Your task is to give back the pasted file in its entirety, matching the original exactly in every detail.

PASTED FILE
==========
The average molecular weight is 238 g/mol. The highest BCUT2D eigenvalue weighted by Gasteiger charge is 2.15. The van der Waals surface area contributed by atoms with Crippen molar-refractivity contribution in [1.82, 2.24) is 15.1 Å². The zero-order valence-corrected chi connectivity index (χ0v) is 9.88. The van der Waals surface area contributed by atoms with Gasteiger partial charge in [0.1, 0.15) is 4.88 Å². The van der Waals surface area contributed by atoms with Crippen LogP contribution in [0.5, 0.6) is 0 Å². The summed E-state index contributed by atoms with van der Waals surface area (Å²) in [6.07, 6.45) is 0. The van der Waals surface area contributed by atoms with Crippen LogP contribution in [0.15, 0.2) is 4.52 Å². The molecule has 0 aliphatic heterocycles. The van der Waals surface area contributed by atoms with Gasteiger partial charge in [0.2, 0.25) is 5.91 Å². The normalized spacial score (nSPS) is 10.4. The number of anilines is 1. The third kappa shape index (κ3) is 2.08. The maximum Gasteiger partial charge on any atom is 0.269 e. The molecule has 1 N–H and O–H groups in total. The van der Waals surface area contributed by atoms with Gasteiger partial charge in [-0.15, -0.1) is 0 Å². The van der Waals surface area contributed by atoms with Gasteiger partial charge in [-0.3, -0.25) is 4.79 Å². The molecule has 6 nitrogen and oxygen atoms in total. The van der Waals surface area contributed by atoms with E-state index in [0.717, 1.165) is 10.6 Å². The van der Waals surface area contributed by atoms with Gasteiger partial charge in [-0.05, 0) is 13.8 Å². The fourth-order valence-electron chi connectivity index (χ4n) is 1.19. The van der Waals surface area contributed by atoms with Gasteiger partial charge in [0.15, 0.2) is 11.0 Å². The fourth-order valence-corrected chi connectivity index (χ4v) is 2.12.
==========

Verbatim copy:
The average molecular weight is 238 g/mol. The highest BCUT2D eigenvalue weighted by Gasteiger charge is 2.15. The van der Waals surface area contributed by atoms with Crippen molar-refractivity contribution in [1.82, 2.24) is 15.1 Å². The zero-order valence-corrected chi connectivity index (χ0v) is 9.88. The van der Waals surface area contributed by atoms with Gasteiger partial charge in [0.1, 0.15) is 4.88 Å². The van der Waals surface area contributed by atoms with Crippen LogP contribution in [0.5, 0.6) is 0 Å². The summed E-state index contributed by atoms with van der Waals surface area (Å²) in [6.07, 6.45) is 0. The van der Waals surface area contributed by atoms with Crippen LogP contribution in [0.15, 0.2) is 4.52 Å². The molecule has 0 aliphatic heterocycles. The van der Waals surface area contributed by atoms with Gasteiger partial charge in [0.2, 0.25) is 5.91 Å². The normalized spacial score (nSPS) is 10.4. The number of anilines is 1. The third kappa shape index (κ3) is 2.08. The maximum Gasteiger partial charge on any atom is 0.269 e. The molecule has 1 N–H and O–H groups in total. The van der Waals surface area contributed by atoms with Gasteiger partial charge in [-0.15, -0.1) is 0 Å². The van der Waals surface area contributed by atoms with Gasteiger partial charge in [-0.3, -0.25) is 4.79 Å². The molecule has 6 nitrogen and oxygen atoms in total. The van der Waals surface area contributed by atoms with E-state index in [0.717, 1.165) is 10.6 Å². The van der Waals surface area contributed by atoms with Gasteiger partial charge in [-0.05, 0) is 13.8 Å². The fourth-order valence-electron chi connectivity index (χ4n) is 1.19. The van der Waals surface area contributed by atoms with Gasteiger partial charge in [0.15, 0.2) is 11.0 Å². The fourth-order valence-corrected chi connectivity index (χ4v) is 2.12.